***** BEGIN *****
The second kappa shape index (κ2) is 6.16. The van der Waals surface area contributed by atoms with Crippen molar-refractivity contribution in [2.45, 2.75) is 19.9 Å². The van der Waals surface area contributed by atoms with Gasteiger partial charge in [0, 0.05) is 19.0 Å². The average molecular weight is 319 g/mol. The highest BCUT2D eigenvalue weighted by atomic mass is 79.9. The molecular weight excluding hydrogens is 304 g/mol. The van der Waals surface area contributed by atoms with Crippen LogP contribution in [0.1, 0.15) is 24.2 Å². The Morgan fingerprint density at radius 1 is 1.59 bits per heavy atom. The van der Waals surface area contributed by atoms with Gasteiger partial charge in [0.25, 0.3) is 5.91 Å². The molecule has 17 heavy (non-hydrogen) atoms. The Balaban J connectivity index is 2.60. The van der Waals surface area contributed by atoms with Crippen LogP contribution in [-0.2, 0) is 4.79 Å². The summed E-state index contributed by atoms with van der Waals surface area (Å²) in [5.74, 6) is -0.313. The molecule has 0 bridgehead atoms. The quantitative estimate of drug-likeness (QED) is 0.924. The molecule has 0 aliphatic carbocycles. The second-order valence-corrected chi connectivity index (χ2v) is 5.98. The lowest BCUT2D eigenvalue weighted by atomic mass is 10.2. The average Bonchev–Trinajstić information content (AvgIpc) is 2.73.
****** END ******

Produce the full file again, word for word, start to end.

The second kappa shape index (κ2) is 6.16. The van der Waals surface area contributed by atoms with Crippen molar-refractivity contribution in [2.45, 2.75) is 19.9 Å². The van der Waals surface area contributed by atoms with Gasteiger partial charge in [0, 0.05) is 19.0 Å². The average molecular weight is 319 g/mol. The highest BCUT2D eigenvalue weighted by atomic mass is 79.9. The molecular weight excluding hydrogens is 304 g/mol. The van der Waals surface area contributed by atoms with Crippen LogP contribution in [0.1, 0.15) is 24.2 Å². The Morgan fingerprint density at radius 1 is 1.59 bits per heavy atom. The van der Waals surface area contributed by atoms with Gasteiger partial charge in [0.25, 0.3) is 5.91 Å². The molecule has 17 heavy (non-hydrogen) atoms. The Balaban J connectivity index is 2.60. The van der Waals surface area contributed by atoms with Crippen LogP contribution in [-0.2, 0) is 4.79 Å². The summed E-state index contributed by atoms with van der Waals surface area (Å²) in [5.74, 6) is -0.313. The molecule has 0 bridgehead atoms. The quantitative estimate of drug-likeness (QED) is 0.924. The molecule has 0 aliphatic carbocycles. The second-order valence-corrected chi connectivity index (χ2v) is 5.98. The lowest BCUT2D eigenvalue weighted by atomic mass is 10.2. The average Bonchev–Trinajstić information content (AvgIpc) is 2.73.